(Fortune) -- Federal officials, from President Obama down, assure the public at every turn that our economy, though fragile, has been stabilized. Yet bank failures in 2010 are expected to blow past last year's 140 and the root cause, as Treasury Secretary Tim Geithner admitted this week, is the ongoing crisis in commercial real estate.
With shorter-term mortgages and income calculations based on leases signed at the top of the market, commercial real estate investors are starting to face the grim facts: they just can't afford to hang onto their property. This happens every real estate bust to hoteliers, office owners and warehouse buyers. But it doesn't always happen here: in Greenwich, Conn., the hedge fund captial of the world. Now, in a place where a payouts are measured in the billions of dollars, vulture investors are finding good pickings.
The biggest slient drama: the return of Barry Sternlicht, who runs the $14 billion-in-assets Starwood Capital and who built his name buying properties on the cheap after the Savings and Loan crisis.
Sternlicht's current focus is on one of Greenwich's prime downtown office buildings, 100 West Putnam. The building once housed two hedge funds: Plainfield Asset Management and Duff Capital; both have run into serious financial trouble due to the financial crisis. Unable to pay their rents, their predicaments have placed 100 West Putnam's property manager, Antares, a few missed mortgage payments away from possibly losing control of the building to Starwood Capital. (The company is unrelated to Starwood Hotels (HOT, Fortune 500), which Sternlicht founded and was the CEO of until 2005.)
According to people involved in the deal, Starwood Capital purchased the $30 million mezzanine loan and certain rights on the rest of the debt on the building, in a play to seize control of it. Mezzanine debt is the commercial equivalent of a second mortgage, with a few key differences.
The biggest is this: if Antares misses a payment on the primary debt, the mezzanine debt holder can step in, make the payment, and seize control of the property. Due to the rights Starwood owns on what is essentially the first mortgage, Starwood could also force the primary debt issuer, Credit Suisse (CS), to settle the mortgage for a fraction of the outstanding debt.
Antares scored record rents for 100 West Putnam when it locked Duff Capital and Plainfield Asset Management into multi-year leases at over $100 a square foot. The trouble started last year when Duff negotiated itself out of the lease.
Then last week, media reports announced that Plainfield, which Fortune first reported was under investigation for questionable lending practices, had moved into its disaster recovery office because it could no longer afford the $616,000 per month, 7-year lease. Plainfield founder Max Holmes is in the process of winding down its $3.3 billion fund and returning money to investors.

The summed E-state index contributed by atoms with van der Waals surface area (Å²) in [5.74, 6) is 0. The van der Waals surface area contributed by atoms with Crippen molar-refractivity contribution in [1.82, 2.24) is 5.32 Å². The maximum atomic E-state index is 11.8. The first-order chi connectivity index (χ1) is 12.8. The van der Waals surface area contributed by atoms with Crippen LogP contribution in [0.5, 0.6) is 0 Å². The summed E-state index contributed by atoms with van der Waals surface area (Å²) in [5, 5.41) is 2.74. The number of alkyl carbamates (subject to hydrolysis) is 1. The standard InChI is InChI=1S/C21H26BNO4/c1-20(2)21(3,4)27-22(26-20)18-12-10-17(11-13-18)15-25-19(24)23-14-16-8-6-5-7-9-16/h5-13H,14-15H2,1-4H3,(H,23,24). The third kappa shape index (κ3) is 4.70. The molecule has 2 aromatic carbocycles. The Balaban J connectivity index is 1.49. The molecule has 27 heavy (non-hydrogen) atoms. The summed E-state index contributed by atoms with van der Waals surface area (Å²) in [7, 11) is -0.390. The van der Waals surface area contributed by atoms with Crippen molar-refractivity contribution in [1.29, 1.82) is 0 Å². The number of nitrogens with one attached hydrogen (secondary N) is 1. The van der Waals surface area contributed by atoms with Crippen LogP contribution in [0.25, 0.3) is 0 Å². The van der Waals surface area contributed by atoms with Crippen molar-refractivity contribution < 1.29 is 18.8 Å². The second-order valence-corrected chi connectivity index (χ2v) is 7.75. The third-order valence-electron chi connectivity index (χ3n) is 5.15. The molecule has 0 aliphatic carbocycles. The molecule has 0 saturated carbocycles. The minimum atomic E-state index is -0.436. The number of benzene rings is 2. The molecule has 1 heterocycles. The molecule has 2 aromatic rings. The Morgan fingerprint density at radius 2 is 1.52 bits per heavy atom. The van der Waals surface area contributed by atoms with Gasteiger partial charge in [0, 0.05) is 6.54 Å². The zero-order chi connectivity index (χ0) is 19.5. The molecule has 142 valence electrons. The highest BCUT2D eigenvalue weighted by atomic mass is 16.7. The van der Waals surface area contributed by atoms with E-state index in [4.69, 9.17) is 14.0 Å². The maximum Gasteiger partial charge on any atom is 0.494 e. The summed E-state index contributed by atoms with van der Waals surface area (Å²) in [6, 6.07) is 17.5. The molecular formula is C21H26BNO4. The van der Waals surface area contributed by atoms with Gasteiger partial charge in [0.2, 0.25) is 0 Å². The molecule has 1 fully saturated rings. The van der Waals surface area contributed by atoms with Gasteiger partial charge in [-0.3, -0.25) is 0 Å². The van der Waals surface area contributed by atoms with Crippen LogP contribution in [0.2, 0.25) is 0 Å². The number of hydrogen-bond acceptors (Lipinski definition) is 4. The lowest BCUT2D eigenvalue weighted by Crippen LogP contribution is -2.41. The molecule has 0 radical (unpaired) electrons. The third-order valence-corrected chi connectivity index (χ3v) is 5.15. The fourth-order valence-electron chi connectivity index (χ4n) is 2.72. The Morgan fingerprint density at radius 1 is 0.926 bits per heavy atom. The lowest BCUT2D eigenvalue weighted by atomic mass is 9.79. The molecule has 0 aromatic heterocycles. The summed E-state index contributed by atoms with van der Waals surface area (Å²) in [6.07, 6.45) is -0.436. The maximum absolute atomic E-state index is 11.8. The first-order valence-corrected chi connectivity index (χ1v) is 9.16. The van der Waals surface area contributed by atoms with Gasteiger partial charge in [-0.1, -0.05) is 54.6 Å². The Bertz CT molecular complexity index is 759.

In 2008, Plainfield "gated" two-thirds of its investors' money--limiting withdrawals in an attempt to survive the financial crisis--while continuing to charge them management fees.. However, the firm's gamble hasn't panned out; it's been unable to attract much new investment and has seen several principals leave in recent months.
As a result, Antares is scrambling to make up for years of future lost revenue. Last week, Hedgetracker reported Plainfield's 60,654 square feet of space has not been leased. Fortune confirmed Antares co-founder Jim Cabrera is attempting to negotiate a lease payout settlement with Plainfield. Two people familiar with Antares say Cabrera may have also sold off the property management contract on the building to Starwood in an attempt to raise capital.
Starwood would not confirm or deny its ownership of the property management contract on 100 West Putnam. The combination of rights on the primary debt and ownership of the mezzanine loan and property management contract could be used to lever the building, for which Antares paid $130 million, away from mortgage holder Credit Suisse for as little as $60 million. Antares did not return a call for comment.
Cabrera has also been in the distressed property game, but his $5 billion real estate fund Antares Investment Partners failed last year after leveraged bets on multiple commercial real estate properties defaulted.
The Starwood squeeze will likely replay itself all over the country as top financial firms, including Paulson & Co. and BlackRock (BLK, Fortune 500), have raised money to position themselves, as Starwood Capital has, to profit from the mistakes of others. Just today, Starwood Capital announced it had raised $2.8 billion for two new distressed debt funds, unrelated to 100 West Putnam.
With the commercial real estate debt market standing at $3.1 trillion, opportunities should be prevalent. A recent survey from PricewaterhouseCoopers predicts the commercial real estate market is unlikely to fully recover before 2012. That's because commercial loans with five-year terms that were issued in the boom years of 2006 and 2007 won't come due until then.
Geithner has indicated previously the Treasury Department might provide support to prevent the commercial market from collapsing, mainly to head off a ripple effect that could lead to another systemic crisis. Starwood Capital's role as a vulture on one of the nicest buildings in Greenwich could actually help limit damage the mortgage issuer, Credit Suisse, might have ultimately incurred. But for thousands of other commercial real estate investors around the nation, the scariest sight for the next few years won't be of vultures circling their properties but of not one investor being willing to swoop in at all.
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